A visit to Severance Hospital reveals high-tech environment and cultural influence

2012-02-06 07:51:43 by Marlene Hardy-Gomez MSN RN CPNP, as posted on the inside.akronchildrens.org blog.

We started our day with a tour of Severance Hospital.  Severance Hospital was established in 1885 by a missionary doctor from the United States named Dr. Horace Allen.  It was originally named “Kwanghyewon,” meaning “House of Extended Grace.”

The name was changed to Severance Hospital after the hospital received a large financial donation from the Severance family, who also contributed the money to build the Severance Hall in downtown Cleveland.  It’s a small world!

The hospital was rebuilt and opened in 2005, with a children’s hospital in 2006.  The hospital slogan is “The First and the Best,” which expresses its goal of maintaining a reputation for excellence.  Severance Hospital was the first modern hospital in Korea and is ranked among the best hospitals in the world.

The hospital has had many accomplishments. Korea’s first heart transplant surgery and cochlear implant surgery were performed at Severance Hospital.  The largest number of kidney transplant surgeries and cerebrovascular surgeries in Korea are also performed at Severance Hospital. In 2005, it was the first hospital in Asia to introduce the “da Vinci” robotic surgery system.

We had a wonderful tour of the hospital, which is beautiful and very appealing. Visually, it is bright and open with nature and art incorporated into its design. The light scent of flowers and fresh air was abundant. Soft music is heard and frequent concerts are offered in the atrium areas. The hospital uses an electronic medical record system. Everyone gets a card that looks like a credit card to access not only their medical record, but their appointment times, care instructions, and prescriptions.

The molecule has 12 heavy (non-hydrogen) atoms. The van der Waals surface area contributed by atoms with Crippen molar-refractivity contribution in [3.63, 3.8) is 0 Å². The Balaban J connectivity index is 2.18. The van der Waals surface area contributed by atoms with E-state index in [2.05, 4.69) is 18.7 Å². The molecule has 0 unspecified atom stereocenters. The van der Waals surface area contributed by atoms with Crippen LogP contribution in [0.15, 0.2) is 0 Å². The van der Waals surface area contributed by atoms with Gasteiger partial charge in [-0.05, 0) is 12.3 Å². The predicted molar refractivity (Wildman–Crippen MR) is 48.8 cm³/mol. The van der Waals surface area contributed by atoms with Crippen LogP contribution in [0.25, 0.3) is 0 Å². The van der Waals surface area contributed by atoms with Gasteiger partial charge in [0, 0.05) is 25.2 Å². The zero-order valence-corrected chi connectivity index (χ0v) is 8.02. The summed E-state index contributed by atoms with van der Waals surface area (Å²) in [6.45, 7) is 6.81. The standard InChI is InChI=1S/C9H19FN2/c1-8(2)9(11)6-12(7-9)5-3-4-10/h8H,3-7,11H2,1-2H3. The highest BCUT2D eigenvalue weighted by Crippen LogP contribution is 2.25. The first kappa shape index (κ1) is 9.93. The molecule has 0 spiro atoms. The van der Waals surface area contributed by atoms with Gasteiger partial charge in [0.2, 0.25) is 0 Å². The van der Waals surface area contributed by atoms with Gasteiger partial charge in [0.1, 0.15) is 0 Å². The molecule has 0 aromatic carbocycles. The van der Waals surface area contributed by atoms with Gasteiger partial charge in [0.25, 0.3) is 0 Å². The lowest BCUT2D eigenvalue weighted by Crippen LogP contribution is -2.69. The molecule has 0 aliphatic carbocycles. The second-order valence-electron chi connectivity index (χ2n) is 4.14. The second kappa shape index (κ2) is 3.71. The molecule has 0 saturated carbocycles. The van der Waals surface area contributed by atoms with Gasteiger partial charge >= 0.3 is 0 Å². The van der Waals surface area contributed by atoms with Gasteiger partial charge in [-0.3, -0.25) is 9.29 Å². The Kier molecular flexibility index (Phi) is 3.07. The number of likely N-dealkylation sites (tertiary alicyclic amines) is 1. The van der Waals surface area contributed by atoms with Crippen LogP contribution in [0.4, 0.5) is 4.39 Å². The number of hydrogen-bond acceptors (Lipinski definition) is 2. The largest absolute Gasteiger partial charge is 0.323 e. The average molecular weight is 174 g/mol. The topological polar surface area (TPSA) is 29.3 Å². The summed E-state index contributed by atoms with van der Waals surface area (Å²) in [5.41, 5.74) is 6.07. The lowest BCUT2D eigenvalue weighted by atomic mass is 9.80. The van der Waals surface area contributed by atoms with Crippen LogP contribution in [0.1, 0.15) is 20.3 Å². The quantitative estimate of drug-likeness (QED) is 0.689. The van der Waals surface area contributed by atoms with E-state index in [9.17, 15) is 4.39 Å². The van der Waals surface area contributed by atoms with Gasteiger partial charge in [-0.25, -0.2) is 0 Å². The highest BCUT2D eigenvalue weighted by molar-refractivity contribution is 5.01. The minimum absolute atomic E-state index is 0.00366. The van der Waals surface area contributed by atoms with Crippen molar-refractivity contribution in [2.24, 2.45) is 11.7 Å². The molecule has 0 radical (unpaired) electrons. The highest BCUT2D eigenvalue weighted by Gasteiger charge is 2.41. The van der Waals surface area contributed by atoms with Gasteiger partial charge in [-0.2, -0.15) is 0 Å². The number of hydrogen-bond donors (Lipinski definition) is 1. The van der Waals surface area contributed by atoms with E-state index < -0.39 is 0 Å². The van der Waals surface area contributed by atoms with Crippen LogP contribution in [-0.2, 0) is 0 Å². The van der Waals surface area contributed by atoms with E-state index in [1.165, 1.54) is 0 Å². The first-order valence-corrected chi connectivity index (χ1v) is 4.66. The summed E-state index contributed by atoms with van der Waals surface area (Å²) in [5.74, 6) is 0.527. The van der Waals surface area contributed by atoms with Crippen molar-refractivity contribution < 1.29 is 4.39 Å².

Our tour included an unusual request. We were curious to see the hospital morgue. Our tour guide was a bit surprised and shared that she had never been there before. Ae Ran Hwang made a call and security met us and let us in.

In South Korea, there are no funeral homes and there are no autopsies. When people die, their bodies are prepared and stored in the morgue, where families have the opportunity to watch and participate in ceremonial bathing.

Their families have access to a special room where they stay close by for 3 days for adults and 2 days for children. The room includes sleeping and eating accommodations as well as an altar where the deceased person’s photo is displayed along with flowers and offerings. There is no embalming. A person has the choice of burial or cremation, but almost all choose cremation.

There are special traditional clothes and shoes that the body is dressed in, which are sold, along with coffins and urns, in an area of the hospital lobby near the “funeral pavilion.” Family and friends are invited to view them and conduct a funeral service on the last day, before the body is transported to the burial ground for an additional service. All of these expenses are then included in the final hospital bill.

Unfortunately, when a child dies in Korea, that is seen as a negative thing and parents are looked down on. Needless to say, this makes bereavement more complicated and difficult for parents. Because of this, parents don’t share the death with friends and relatives, as they do with the death of an adult.

Ae Ran Hwang is trying to change that. She has been counseling parents to help them deal with the death of their child in healthier ways in order to support closure and less complicated grieving. She brought us here to South Korea to teach the staff about the importance of pediatric palliative care.

It is particularly noteworthy that a bereaved parent will be speaking at the main conference on Saturday, as that takes great courage and represents major culture change.

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